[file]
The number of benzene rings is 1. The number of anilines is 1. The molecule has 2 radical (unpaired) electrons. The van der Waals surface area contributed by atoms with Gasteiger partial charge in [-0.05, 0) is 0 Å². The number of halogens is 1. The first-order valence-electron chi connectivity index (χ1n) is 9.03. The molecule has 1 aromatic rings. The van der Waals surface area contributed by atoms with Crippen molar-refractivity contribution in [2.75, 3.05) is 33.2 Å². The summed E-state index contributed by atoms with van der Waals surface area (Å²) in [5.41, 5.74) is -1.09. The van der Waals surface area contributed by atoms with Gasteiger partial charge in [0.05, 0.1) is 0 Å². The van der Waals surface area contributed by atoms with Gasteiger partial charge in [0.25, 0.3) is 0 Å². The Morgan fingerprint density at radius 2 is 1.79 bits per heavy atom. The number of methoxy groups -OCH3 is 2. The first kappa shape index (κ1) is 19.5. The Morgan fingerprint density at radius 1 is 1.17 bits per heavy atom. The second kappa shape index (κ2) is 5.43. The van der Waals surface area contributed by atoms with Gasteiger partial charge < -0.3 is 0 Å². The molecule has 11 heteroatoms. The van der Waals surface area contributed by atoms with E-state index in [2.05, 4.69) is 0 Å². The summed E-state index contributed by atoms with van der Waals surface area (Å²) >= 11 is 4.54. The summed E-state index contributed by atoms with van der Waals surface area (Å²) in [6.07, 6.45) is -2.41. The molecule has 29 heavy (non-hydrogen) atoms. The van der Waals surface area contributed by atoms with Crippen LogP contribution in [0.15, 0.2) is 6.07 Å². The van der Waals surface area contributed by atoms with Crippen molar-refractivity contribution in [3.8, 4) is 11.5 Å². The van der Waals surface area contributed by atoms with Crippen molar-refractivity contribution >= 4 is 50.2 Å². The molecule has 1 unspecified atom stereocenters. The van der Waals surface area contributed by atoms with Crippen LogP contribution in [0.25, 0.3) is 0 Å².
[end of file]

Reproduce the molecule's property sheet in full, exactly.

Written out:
The number of benzene rings is 1. The number of anilines is 1. The molecule has 2 radical (unpaired) electrons. The van der Waals surface area contributed by atoms with Gasteiger partial charge in [-0.05, 0) is 0 Å². The number of halogens is 1. The first-order valence-electron chi connectivity index (χ1n) is 9.03. The molecule has 1 aromatic rings. The van der Waals surface area contributed by atoms with Crippen molar-refractivity contribution in [2.75, 3.05) is 33.2 Å². The summed E-state index contributed by atoms with van der Waals surface area (Å²) in [5.41, 5.74) is -1.09. The van der Waals surface area contributed by atoms with Gasteiger partial charge in [0.05, 0.1) is 0 Å². The van der Waals surface area contributed by atoms with Gasteiger partial charge in [0.25, 0.3) is 0 Å². The Morgan fingerprint density at radius 2 is 1.79 bits per heavy atom. The number of methoxy groups -OCH3 is 2. The first kappa shape index (κ1) is 19.5. The Morgan fingerprint density at radius 1 is 1.17 bits per heavy atom. The second kappa shape index (κ2) is 5.43. The van der Waals surface area contributed by atoms with Gasteiger partial charge < -0.3 is 0 Å². The molecule has 11 heteroatoms. The van der Waals surface area contributed by atoms with E-state index in [2.05, 4.69) is 0 Å². The summed E-state index contributed by atoms with van der Waals surface area (Å²) >= 11 is 4.54. The summed E-state index contributed by atoms with van der Waals surface area (Å²) in [6.07, 6.45) is -2.41. The molecule has 29 heavy (non-hydrogen) atoms. The van der Waals surface area contributed by atoms with Crippen LogP contribution in [0.15, 0.2) is 6.07 Å². The van der Waals surface area contributed by atoms with Crippen molar-refractivity contribution in [3.8, 4) is 11.5 Å². The van der Waals surface area contributed by atoms with Crippen molar-refractivity contribution >= 4 is 50.2 Å². The molecule has 1 unspecified atom stereocenters. The van der Waals surface area contributed by atoms with Crippen LogP contribution in [0.25, 0.3) is 0 Å².